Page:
This lack of practical training can even affect young adults’ interviewing techniques, preventing them from getting out of the starting gates in the first place. And those who do pass their interviews may not have their contracts renewed after their probation period if they can’t demonstrate the on-the-job skills their managers and employers expect of them.

What, we have to ask, can best bridge this gap?

A supportive and sustainable scaffolding

Time and time again, learnerships emerge as one of the most important and effective solutions.

Learnerships provide a scaffolding. They help to support the transition between secondary or tertiary education and the working world they are about to enter or have already entered. They help learners to gain a professional foothold and to secure it, giving them the knowledge, skills and expertise they need to thrive in their careers.

It’s not a reinvention of the learnership wheel. It’s about making small and deliberate adjustments that give matriculants and graduates the best possible chance of success.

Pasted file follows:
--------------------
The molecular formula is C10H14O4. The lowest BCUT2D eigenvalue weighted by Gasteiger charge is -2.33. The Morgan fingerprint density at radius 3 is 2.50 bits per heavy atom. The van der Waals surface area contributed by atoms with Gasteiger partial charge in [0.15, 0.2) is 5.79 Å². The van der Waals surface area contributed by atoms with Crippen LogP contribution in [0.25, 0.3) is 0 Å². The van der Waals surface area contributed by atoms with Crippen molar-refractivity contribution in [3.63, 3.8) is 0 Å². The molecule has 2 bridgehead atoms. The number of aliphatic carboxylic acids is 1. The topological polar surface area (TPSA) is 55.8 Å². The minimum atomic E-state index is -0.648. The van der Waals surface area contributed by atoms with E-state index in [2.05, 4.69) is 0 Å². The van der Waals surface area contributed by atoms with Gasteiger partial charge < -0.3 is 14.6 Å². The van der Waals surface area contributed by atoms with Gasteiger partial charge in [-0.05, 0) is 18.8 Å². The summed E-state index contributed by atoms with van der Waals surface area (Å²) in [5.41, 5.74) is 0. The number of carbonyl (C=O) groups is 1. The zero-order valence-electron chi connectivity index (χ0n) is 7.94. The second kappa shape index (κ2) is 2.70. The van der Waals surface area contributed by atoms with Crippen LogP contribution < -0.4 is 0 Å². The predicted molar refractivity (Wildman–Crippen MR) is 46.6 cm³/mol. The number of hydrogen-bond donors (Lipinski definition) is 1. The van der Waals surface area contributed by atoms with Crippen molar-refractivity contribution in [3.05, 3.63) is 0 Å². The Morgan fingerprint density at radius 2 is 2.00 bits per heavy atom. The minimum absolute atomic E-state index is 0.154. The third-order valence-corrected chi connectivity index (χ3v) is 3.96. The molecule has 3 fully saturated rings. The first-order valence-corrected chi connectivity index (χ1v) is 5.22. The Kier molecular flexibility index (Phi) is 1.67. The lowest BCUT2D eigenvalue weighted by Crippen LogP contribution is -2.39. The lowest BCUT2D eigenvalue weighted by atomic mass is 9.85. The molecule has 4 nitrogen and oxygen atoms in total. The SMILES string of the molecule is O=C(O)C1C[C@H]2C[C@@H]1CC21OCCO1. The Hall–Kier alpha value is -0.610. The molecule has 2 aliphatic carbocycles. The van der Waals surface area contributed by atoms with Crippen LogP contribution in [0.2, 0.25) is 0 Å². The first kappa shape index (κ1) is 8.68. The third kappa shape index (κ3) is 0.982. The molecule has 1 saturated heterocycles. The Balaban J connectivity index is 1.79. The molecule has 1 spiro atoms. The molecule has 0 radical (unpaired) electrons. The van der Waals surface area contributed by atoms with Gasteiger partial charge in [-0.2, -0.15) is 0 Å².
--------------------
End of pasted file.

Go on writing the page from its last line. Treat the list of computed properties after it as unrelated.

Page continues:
These careers may not necessarily involve working at large companies. A strong base of entrepreneurs is critical to an economically secure future in South Africa. And people who not only have the theoretical training to run their own companies, but useful in-person experiences from which to draw, are likely to become successful business owners who provide critical services and alleviate unemployment down the line.

There needs to be a clarification, however. These learnerships cannot be of the stock-standard, box-ticking variety. Instead, we need a concerted commitment to implementing meaningful, high-impact learnerships.

Making learnerships matter

There’s an element of corporate fatigue about learnerships. They’ve become another requirement businesses are expected to fulfil, a B-BBEE scorecard item to check. Understanding the very real benefits of this type of education has largely been replaced by bored and even malicious compliance.

Students perform scientific experiments at the Mandela School of Science & Technology in Mvezo in the Eastern Cape on 17 January 2014. Learnerships help to support the transition between secondary or tertiary education and the working world. (Photo: Dean Hutton / Bloomberg via Getty Images)